By The Weekly Vision Team
President William Ruto’s handlers are said to be deeply disappointed at the low turnout and a seemingly cold reception the president received in Kikuyu town a week ago. Political analysts are now trying to figure out why that happened in an area that overwhelmingly voted for him in the last presidential elections and whether it was a sign of a political tide turning against him and his lieutenants.
Keen political observers might have noticed that during the rally in Kikuyu town, the small crowd was not as lively and enthusiastic as was expected, and even after the president made promises, there was no applause or cheering; the crowd just watched pensively as he gave his speech. Was it therefore a silent way of telling the president that they were fed up with his empty promises and that what they wanted was action? What is not clear is why the MPs and the president’s close allies failed to mobilize their supporters to give the president the usual heroic welcome, as witnessed in the past.
Sources, however, claim that Kikuyu MP Kimani Ichungwa, the president’s blue-eyed boy, is the one who convinced his boss to pay a visit to the former primary school during the start of the KCPE exams but seemingly failed to lobby the locals for support. According to sources, the president’s visit to Kiambu County was to counter retired President Uhuru Kenyatta’s growing influence in the region. Specifically, the Ruto visit was to do damage control after Kiambu residents celebrated Uhuru’s birthday in style and even publicly apologized to him for having defied his advice in the last general elections.
It came as a surprise to President Ruto that Uhuru Kenyatta’s birthday was celebrated not only in his home county of Kiambu but in the entire Mount Kenya region. MP Ichungwa is said to have convinced Ruto to visit Kiambu and deconstruct Uhuru Kenyatta’s growing popularity in the region. Sources say that Ichungwa hurriedly convened a meeting of Kiambu MPs with the president at the State House. The main agenda, according to sources, was to lobby and accord their boss a rousing welcome to demonstrate that Mount Kenya was still with him and Kenya Kwanza.
It is worth noting that during the state house meeting, Kiambu governor Kimani wa Matangi was conspicuously absent, as was the rebel Githunguri MP, KGathoni Wamuchomba. Apart from missing the State House meeting, they were also missing at the Kikuyu town rally. Both Wamatangi and Wamuchomba are known to have very little time for President Ruto. The governor has been telling those who care to listen that the Kenya Kwanza leadership is plotting to kick him out of office through an impeachment motion by the MCAs.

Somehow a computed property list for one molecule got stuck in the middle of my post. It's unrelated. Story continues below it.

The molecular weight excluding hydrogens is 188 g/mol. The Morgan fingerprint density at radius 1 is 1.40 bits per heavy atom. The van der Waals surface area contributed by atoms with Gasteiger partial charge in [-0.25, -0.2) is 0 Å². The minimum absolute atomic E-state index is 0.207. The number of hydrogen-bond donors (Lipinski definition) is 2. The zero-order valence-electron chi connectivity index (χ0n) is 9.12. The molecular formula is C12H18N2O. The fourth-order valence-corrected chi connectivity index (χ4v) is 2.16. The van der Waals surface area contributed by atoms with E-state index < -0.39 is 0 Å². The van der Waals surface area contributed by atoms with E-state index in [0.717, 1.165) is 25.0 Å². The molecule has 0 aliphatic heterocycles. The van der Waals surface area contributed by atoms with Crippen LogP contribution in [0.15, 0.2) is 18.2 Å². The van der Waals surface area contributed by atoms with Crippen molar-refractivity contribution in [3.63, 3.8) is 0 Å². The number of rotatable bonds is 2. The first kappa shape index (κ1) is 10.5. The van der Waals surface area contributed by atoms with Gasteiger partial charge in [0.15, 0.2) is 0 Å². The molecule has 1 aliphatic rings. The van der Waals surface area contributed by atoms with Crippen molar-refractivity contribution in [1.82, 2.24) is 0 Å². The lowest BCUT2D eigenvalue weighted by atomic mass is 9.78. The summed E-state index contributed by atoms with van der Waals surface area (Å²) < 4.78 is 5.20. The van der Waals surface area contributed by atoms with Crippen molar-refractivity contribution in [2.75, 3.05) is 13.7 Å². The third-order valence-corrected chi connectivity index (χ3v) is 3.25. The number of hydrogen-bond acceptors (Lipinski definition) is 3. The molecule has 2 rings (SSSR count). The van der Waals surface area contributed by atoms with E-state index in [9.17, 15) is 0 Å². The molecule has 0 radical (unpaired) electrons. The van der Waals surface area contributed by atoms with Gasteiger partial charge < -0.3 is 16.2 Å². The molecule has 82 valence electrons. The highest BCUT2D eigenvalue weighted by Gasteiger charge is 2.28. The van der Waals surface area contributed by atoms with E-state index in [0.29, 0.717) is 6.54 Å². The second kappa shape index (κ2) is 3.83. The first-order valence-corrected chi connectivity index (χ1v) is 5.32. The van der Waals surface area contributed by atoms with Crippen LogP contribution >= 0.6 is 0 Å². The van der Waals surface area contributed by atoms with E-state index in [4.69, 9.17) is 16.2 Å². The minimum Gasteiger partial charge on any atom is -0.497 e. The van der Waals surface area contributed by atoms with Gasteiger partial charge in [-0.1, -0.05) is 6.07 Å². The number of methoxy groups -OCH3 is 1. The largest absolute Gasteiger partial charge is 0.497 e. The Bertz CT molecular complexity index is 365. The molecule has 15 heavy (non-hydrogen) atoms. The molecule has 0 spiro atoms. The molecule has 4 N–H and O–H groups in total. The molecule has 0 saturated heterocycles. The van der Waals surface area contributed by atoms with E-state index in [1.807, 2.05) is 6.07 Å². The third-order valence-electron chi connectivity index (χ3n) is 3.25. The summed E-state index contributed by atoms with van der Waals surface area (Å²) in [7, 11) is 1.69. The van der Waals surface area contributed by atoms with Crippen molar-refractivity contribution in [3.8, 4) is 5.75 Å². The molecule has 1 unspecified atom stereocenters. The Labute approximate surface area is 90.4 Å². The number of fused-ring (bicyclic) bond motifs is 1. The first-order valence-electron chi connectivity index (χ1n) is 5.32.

But it’s not the absence of the two MPs that has raised eyebrows; it’s the low-key reception that Kikuyu residents accorded the president. It has emerged that Ruto was to visit the school and then address residents in Kikuyu town, according to the official program. This was not therefore an impromptu rally, but it was well organized and planned, and lobbying was done, but residents gave it a wide berth.
The next question is why Kikuyu town residents boycotted a presidential function yet overwhelmingly voted for him in the last general elections. Ruto garnered 72% of the total votes cast in Kiambu, while Raila Odinga got a paltry 29%. Ruto’s UDA also won all 11 parliamentary seats: women’s representative, governorship, and senatorial seat. In Kikuyu Constituency, where residents boycotted Ruto’s function, of the 98,758 registered voters, only 64,889 turned out to cast their votes. Ruto received 47,145 votes against Raila’s 16,877 votes.
So statistically speaking, going by how the Kikuyu constituency voted, it was expected that Ruto was to address a mammoth crowd; however, the reverse happened. The poor reception has made Ichungwa and the Kenya Kwanza brigade go back to the drawing board to lay fresh strategies to counter Uhuru’s growing influence in the region. Analysts say that as things stand now, considering the level of dissatisfaction not only in Kikuyu constituency but in Kiambu County at large, if elections were to be held today, Ruto might receive not more than 30% of the votes.